• Covering young capsicum plants with straw mulch to protect from drying out quickly ant to control weed in the garden. Using mulch for weed control, wa
  • Shoots of bell peppers sprouts
  • Single seedling of a hot pepper (Capsicum annuum) with buds and developing fruit in a red plastic pot ready for transplanting into a home garden
  • Covering young capsicum plants with straw mulch to protect from drying out quickly ant to control weed in the garden. Using mulch for weed control, wa
  • Shoots of bell peppers sprouts
  • Closeup of Chili Pepper seedlings sprout (Capsicum annuum) on a black seedling tray, shallow depth of field – Image
  • Hot chilli peppers red, orange, yellow on plant in pot isolated on white background.
  • Three young and growing chili peppers in the pots on white background
  • Red hot chili pepper plant, fresh red chili
  • Hot chilli peppers red, orange, yellow on plant in pot isolated on black background.
  • Bell chili pepper
  • Black and green chilies growing in a vegetable garden
  • young sweet pepper sprout at spring. Growing plant close-up
  • Bell chili pepper
  • Fresh green black chili growing in a vegetable garden
  • hot pepper plant closeup indoors
  • Pack of three pepper seedlings isolated against white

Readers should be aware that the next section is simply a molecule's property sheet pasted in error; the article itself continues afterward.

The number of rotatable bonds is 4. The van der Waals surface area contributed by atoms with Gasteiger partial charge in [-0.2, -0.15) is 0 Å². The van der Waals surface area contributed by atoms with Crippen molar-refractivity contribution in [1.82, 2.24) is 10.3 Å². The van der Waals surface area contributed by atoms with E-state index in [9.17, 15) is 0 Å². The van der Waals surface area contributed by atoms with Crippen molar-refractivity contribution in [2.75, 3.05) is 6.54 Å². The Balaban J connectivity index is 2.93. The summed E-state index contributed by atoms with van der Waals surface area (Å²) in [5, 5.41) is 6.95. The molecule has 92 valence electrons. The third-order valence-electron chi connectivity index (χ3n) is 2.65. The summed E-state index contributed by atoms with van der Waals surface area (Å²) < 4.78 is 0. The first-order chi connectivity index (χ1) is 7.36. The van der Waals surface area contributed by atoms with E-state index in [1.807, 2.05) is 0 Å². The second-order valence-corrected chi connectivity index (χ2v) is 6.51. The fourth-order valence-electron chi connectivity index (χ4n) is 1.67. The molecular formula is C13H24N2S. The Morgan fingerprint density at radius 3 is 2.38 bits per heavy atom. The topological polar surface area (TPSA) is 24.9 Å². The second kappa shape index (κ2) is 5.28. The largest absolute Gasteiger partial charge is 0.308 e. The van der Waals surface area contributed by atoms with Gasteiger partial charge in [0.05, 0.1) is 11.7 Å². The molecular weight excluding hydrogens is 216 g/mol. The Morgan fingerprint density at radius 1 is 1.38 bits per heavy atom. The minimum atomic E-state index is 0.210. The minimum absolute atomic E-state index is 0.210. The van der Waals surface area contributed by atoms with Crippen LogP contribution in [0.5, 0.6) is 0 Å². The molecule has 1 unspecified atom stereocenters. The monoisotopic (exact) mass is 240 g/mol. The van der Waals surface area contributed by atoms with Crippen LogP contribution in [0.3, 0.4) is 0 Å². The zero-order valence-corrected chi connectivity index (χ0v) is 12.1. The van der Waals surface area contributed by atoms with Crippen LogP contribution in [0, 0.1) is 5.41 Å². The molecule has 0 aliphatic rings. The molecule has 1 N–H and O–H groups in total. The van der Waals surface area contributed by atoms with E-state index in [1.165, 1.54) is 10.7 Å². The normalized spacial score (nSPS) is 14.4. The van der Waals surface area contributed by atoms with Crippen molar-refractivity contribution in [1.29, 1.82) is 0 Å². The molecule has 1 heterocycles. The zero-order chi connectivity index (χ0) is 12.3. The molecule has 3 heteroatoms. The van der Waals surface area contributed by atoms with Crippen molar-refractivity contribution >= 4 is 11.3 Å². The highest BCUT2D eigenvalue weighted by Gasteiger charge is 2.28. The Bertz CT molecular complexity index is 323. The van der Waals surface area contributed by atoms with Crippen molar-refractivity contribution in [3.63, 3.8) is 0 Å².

• Shoots of bell peppers sprouts. Selective focus
  • Two seedlings of sweet bell pepper (Capsicum annuum) in black plastic pots ready for transplanting into a home garden
  • Serrano Chili Pepper seeds in a pot.
  • Shoots of bell peppers sprouts. Selective focus
  • seedling of paprika plant with red paprika in a basket. gardening background.
  • Serrano Chili Pepper seeds in a pot.
  • plant seedlings, padron peppers – pimiento padron,
  • Young pepper cultivation in seed trays
  • Chili Pepper seeds inside new pots in the garden.
  • Chilly peppers in a pot
  • Young pepper cultivation in seed trays
  • Chili Pepper seeds inside new pots in the garden.
  • A shot of some naga chilli seedlings growing in a small pot.
  • Young pepper cultivation in seed trays
  • Fresh black chili growing in a vegetable garden
  • Colourful paprika chilli tree
  • Young pepper cultivation in seed trays
  • White chili tree in the vegetable garden
  • Hot chilli peppers red, orange, yellow on plant in pot isolated on black background.
  • Young pepper cultivation in seed trays
  • White chili growing in a vegetable garden
  • Sprouts of Bulgarian pepper,
  • Red chili with raindrops, Red hot chili
  • Seedling of paprika growing in pots indoor .
  • Small yellow chilli pepper growing in nature on a bush
  • Seedlings of bell pepper, close-up of young foliage of pepper, fresh spring background
  • Seedlings in the greenhouse. Pepper seedlings, close-up young leaves of pepper, fresh spring background.
  • Chilli pepper ‘Apache’ seedlings in pot
  • Seedlings of bell pepper, close-up of young foliage of pepper, fresh spring background
  • Seedlings in the greenhouse. Pepper seedlings, close-up young leaves of pepper, fresh spring background.
  • Seedling chili pepper plant isolated on white background
  • Seedlings of bell pepper, close-up of young foliage of pepper, fresh spring background
  • Saplings in the greenhouse. Pepper seedlings, tomato seedlings, closeup of young leaves of pepper, fresh spring background.